On Monday evening, November 5, more than 150 members of the Spider community gathered on the University Forum to proclaim that the University of Richmond is united in love and rooted in hope.

In the wake of the anti-Semitic shooting at Tree of Life Synagogue in Pittsburgh, PA that left 11 members of the Jewish community dead on October 27, and the hateful murder of two black people in Louisville on October 24, the Office of the Chaplaincy hosted the “United in Love” vigil to address the grief and complex feelings many on campus were experiencing. 

University Chaplain Craig Kocher opened the program by acknowledging the two tragedies. Chaplain Kocher introduced the night’s theme – United in Love, Rooted in Hope – noting the distinct “U” and “R” within the message. He also highlighted the roots and branches of the gathering’s logo, a beautiful symbol inspired by the Tree of Life Synagogue and drawn by Chaplaincy staff member Karen Redden. Chaplain Kocher concluded with a lesson from Archbishop Desmond Tutu, noting that the candles each guest would light at the end of the program declared in the face of darkness, “I beg to differ.” Chaplain Kocher noted the audience’s power to say, “I beg to differ” when faced with ugliness, horror, exclusion, and violence, and to stand with those on the margins of society.

Josh Jeffreys, Jewish Chaplain and Director of Religious Life, followed Chaplain Kocher’s remarks by addressing the recent violence against Jews and other minorities. Jeffreys emphasized the Torah’s demand to “love the stranger as yourself,” imploring members of the Spider community to love the marginalized and oppressed in our communities now more than ever.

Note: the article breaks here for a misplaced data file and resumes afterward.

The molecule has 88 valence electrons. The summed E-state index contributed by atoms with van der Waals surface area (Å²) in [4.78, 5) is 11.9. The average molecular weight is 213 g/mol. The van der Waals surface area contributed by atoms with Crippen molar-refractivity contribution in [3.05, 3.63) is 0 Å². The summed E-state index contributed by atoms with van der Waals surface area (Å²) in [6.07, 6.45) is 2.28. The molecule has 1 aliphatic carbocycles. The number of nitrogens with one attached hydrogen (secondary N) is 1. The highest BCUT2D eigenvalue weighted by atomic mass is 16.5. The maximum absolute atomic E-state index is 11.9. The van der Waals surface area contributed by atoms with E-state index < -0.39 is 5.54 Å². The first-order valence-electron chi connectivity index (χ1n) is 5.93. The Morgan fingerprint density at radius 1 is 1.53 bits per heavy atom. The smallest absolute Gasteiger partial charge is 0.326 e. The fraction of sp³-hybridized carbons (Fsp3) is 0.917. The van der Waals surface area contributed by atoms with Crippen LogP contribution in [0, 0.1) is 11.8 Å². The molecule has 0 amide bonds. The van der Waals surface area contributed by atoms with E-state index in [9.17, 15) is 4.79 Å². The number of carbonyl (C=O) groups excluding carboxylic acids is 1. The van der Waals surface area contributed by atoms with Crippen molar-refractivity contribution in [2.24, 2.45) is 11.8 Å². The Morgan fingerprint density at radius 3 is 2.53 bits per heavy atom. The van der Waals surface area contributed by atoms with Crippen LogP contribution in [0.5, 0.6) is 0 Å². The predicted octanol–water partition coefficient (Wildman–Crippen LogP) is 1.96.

Following Jeffreys’ remarks, fourteen members of the University community – including students, alumni, staff, and President Crutcher – lit memorial candles in honor of the deceased.  In response to each candle, the community said together, “We are United in Love and Rooted in Hope.” In addition to the thirteen candles for the victims of the Pittsburgh and Louisville attacks, President Crutcher lit a fourteenth candle for all those who have been hurt or excluded because of who they are.

As the crowd lit their own candles, Choeur du Roi, a co-ed student a cappella group, performed John Lennon’s iconic “Imagine.” The gathering then concluded with a message from Muslim chaplain Waleed Ilyas, Rev. Jamie Lynn Haskins, Chaplain for Spiritual Life, Deacon Tom Mullen, Catholic Chaplain, and Bryn Bagby Taylor, Associate University Chaplain. The joint sending concluded with a final declaration that we are “united in love, rooted in hope.”